COVID-19 Vaccination – JCVI further advice on boosters

Eluned Morgan, Minister for Health and Social Services (29/11/2021)

I would like to update members on further advice announced by the Joint Committee for Vaccination and Immunisation (JCVI). In light of the threat posed by the new Variant of Concern, Omicron, the JCVI was asked to rapidly review the UK COVID-19 Vaccination programme.

The Committee was asked to look at what changes, if any, were needed to the programme and advise on a strategy to save lives, protect the NHS and reduce infection as far as possible, before the peak of any impending Omicron wave.

The JCVI has recommended an acceleration to the vaccination programme through a number of ways outlined below:

  • All adults over 18 are now eligible for a booster, though priority should still be given to older adults and those at risk
  • Booster doses should be offered at a reduced minimum of three months after completion of the primary course
  • Individuals who are severely immunosuppressed who have completed their primary course of three doses should be offered a booster dose, with a minimum of three months between the third primary and booster dose, in line with clinical advice on optimal timing
  • Both the Moderna and Pfizer-BioNTech vaccines should be used with equal preference in the COVID-19 booster programme

Both vaccines have been shown to substantially increase antibody levels when offered as a booster dose.

In addition, JCVI advises, as a secondary measure, that subject to appropriate consideration by deployment teams regarding feasibility, all children and young people aged 12 to 15 years should be offered a second dose of the Pfizer-BioNTech COVID-19 vaccine at a minimum of 12 weeks from the first dose. The interval for this group (and 16-17s) may be reduced to at least 8 weeks between doses if supported by the emerging epidemiological data.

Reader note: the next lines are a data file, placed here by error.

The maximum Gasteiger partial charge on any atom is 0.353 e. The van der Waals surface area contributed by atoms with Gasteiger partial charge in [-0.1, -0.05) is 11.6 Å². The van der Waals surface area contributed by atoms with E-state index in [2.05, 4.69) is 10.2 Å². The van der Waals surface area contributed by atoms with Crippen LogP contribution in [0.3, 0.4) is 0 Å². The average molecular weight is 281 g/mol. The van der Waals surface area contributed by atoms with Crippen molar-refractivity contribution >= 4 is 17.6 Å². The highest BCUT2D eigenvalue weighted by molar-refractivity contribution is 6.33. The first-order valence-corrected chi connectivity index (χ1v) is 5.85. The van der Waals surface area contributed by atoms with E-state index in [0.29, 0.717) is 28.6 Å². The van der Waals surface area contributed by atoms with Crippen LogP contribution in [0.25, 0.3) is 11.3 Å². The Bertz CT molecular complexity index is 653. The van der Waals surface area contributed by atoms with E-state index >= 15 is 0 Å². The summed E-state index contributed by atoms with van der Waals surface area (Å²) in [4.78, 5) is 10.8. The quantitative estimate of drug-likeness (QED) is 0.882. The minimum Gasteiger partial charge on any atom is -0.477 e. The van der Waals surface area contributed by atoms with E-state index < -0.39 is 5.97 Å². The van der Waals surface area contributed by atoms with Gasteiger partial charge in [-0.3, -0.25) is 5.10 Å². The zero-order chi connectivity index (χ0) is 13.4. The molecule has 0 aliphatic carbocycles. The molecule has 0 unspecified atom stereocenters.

The extent of protection COVID-19 vaccines will provide against the Omicron variant is not yet known, but the JCVI felt that accelerating the programme would maximise protection for individuals. Through extending eligibility and reducing the interval for booster, the aim is to reduce the impact of the new variant on the population, ahead of a wave of infection. The JCVI will continue to monitor the position as more data becomes available.

We will continue to follow the clinical and scientific evidence, as we have since the start of the pandemic. I have accepted the recommendations of the JCVI, in line with the other nations of the UK. NHS Wales will do all that is necessary to increase capacity to implement this advice.

All individuals who are eligible for a booster will automatically receive an invitation to attend an appointment when it is their turn. Those who have already been given a booster appointment should attend on the date and time given. Appointments for all others now eligible will be scheduled by their health board in line with the latest JCVI advice and in accordance with their age and clinical vulnerability. There is no need to call your health board or GP to check if you have an appointment; you will be contacted when it is your turn. Our vaccination teams are continuing to make sure the appropriate vaccine is available at the right time for people at their appointments.

Given the JCVI’s updated advice, there will be a significant number of vaccination appointments issuing over the coming weeks. To help our NHS, I ask people to keep their allocated appointment wherever possible. However, I expect our text message rescheduling service to go live tomorrow this means that from Wednesday, you will have the option to reschedule your appointment by text if you are not able to make your allocated appointment.

Now more than ever, with the threat of this new variant, it is important that people come forward for their appointments when called, especially those who have yet to take up their first dose. If you have not had a first or second dose, it is not too late to contact your health board to arrange an appointment. No one who chooses to be vaccinated will be left behind. Vaccination teams can answer any questions you may have about vaccination and support you to get vaccinated. Most mass vaccination centres have quiet areas for people to sit whilst waiting and many also have specialist nurses in attendance, to assist those who may need some extra support. Together we will keep Wales safe.